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Canadian Canoe Routes

Which boat to use for this 8km run?
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Author:  Prospector16 [ May 22nd, 2019, 3:03 pm ]
Post subject:  Which boat to use for this 8km run?

Here near Ottawa I want to run the Kemptville Creek from Oxford Mills to Kemptville about 8km. I've been haggling for weeks with 2 experienced guys to take me down the first time but they just can't find time when I'm free. One of them just ran it last weekend and I was not free, and I asked him whether he thought it would be fine for a couple of guys who have never run it and also who have no moving water experience.

It is class 1 at best, report from last week is that there were a few spots with a 1 foot drop but nothing too serious. Both of those guys think it would be fine for me and a buddy - both with a fair bit of flat water but no moving water experience.

Should we be OK to run that? I'm pretty confident.

My main question is about which boat to take. I have 2 x Royalex prospector 16. One is Nova Craft with about a 36" beam, and the other is Trailhead with about a 33" beam. Otherwise close to identical except the Tralhead has the typical kevlar skid plates front and back.

Should I take the wider beam with no skid plates, or narrower with skid plates?

Author:  rab [ May 22nd, 2019, 3:16 pm ]
Post subject:  Re: Which boat to use for this 8km run?

Don't over think this. Take the boat you feel most comfortable with. I assume you are putting in at Oxford Station? Most of the Creek is pretty/very mellow. I can't think of any drops on the river. One rapid, after a bridge, at this level will be quite boney.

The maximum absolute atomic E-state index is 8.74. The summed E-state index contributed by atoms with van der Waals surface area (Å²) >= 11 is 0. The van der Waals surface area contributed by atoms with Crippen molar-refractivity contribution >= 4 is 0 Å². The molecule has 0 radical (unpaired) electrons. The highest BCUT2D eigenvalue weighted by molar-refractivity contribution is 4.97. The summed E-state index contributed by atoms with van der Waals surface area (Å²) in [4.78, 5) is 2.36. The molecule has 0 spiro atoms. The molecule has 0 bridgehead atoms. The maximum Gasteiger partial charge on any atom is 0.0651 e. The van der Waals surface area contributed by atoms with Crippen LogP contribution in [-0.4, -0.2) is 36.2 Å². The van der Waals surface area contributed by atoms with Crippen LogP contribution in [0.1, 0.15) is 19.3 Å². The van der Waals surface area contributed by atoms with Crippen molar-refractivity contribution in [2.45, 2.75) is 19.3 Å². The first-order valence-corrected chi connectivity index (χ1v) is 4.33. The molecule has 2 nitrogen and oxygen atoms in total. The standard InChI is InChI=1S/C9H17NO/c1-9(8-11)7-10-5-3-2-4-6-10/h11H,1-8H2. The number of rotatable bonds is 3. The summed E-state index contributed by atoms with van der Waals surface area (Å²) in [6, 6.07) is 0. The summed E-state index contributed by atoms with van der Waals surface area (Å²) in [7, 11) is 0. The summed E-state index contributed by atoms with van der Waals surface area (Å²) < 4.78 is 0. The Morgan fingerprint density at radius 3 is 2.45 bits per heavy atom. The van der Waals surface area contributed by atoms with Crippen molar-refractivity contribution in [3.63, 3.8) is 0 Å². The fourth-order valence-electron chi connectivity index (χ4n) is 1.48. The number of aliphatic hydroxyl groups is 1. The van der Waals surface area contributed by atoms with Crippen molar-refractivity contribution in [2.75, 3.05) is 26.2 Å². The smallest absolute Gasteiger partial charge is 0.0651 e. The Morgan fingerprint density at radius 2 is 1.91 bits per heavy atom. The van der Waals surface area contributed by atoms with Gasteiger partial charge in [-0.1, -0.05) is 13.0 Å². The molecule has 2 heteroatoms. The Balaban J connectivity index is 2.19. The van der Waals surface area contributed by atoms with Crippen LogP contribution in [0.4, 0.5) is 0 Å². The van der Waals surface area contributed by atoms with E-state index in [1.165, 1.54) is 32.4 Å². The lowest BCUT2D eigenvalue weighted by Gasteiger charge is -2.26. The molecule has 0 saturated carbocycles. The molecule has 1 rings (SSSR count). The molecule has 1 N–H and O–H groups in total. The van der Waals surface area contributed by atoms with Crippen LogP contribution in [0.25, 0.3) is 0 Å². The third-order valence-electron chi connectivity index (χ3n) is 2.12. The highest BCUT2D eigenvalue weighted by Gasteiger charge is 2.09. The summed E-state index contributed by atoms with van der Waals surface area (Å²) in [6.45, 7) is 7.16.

I've paddled the creek twice, both times at high water. If you can keep your boat pointed in a straight line you'll be fine.
have fun,

Author:  Prospector16 [ May 22nd, 2019, 8:15 pm ]
Post subject:  Re: Which boat to use for this 8km run?

Sweet thanks for the encouragement!

Now that I live in the area I'm excited to make this an annual event and hopefully start running it every weekend until it is too dry.

I am inclined to take the one with skid plates but I've actually only paddled it once last summer now that I think of it and that's when I discovered that I'd had it for 2 years and didn't realize I was a bit narrower than the other one :-) It does handle basically like the other one though.

Author:  Prospector16 [ May 28th, 2019, 5:50 pm ]
Post subject:  Re: Which boat to use for this 8km run?

Well it is in the books now as they say, it was a fun paddle! About 80% flat water but moving flat water so you did not have to paddle hard to make progress. It took us about an hour from leaving my place in Kemptville and portaging into my back yard just under the Prescott St Bridge. It was about 45 minutes before the duck race started so I was happy :-)